Sunday, January 10, 2010

Camus and a point of view--40 years past

Many have an aversion to the existential philosophy [popular in the 1960s] that stated among many other things that the universe had no purpose and that the individual must make sense of it the best he can.

"Matt Weinstock, Jan. 9, 1960"


Larry Harnisch

January 9th, 2010

The Daily Mirror

Albert Camus, 46, an important man in modern world thinking, was killed in an auto accident near Paris this week and it is appropriate that his most comprehensive obituary here should be in a university paper, the Daily Trojan.

There, Dr. William S. Snyder, SC philosophy prof. interviewed by Nita Biss, told what Camus, who won the Nobel Prize for literature in 1957, stood for.

Philosophy is not an easy subject to understand without some basic training but, this being a leisurely Saturday, let’s give it a whirl.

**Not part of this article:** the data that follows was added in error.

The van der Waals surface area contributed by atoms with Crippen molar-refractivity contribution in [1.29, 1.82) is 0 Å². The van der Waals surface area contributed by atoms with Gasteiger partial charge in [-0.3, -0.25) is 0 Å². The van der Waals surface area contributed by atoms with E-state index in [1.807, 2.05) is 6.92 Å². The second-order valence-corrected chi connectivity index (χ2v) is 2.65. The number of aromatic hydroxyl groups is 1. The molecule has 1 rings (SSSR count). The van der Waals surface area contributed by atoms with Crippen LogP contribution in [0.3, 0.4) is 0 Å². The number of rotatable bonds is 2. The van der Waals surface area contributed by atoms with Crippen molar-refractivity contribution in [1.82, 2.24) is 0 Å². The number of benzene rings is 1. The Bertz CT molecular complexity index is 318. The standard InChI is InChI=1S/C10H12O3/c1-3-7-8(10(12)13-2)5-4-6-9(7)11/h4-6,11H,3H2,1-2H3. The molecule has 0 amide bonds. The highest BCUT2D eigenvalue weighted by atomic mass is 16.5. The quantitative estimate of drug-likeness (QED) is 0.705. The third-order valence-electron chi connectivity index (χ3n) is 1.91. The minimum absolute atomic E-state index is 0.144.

CAMUS WAS AN EXISTENTIALIST, a rather forbidding word, and his novels, plays and essays were an expression of his philosophy, which holds that the universe is without purpose and man must work out for himself whatever meaning he finds in life. Many persons, of course, disagree violently with existentialism.

“Camus, probably better than any other writer,” Dr. Snyder said, “has been able to see through the tangled maze of problems confronting modern man.”

With other existentialists, Camus found that the traditional methods of philosophy and science offered no solution to man’s search for meanings. But whereas they, including Jean Paul Sartre, created mythologies as their solutions, Camus concluded, as Dr. Snyder put it, that “The life an individual lives is the life he creates, consciously or unconsciously.”

It was Camus’ belief, Dr. Snyder added, that the individual had better stop confronting the universe and confront the problems presented him in the life he has to live.

Too deep? Well, librarians will tell you that there is a greater interest than ever before in all phases of philosophy. Besides, I’ve been fascinated by the stuff ever since my UCLA prof. Dr. Barrett, managed years ago to seep a little of it through my skull.

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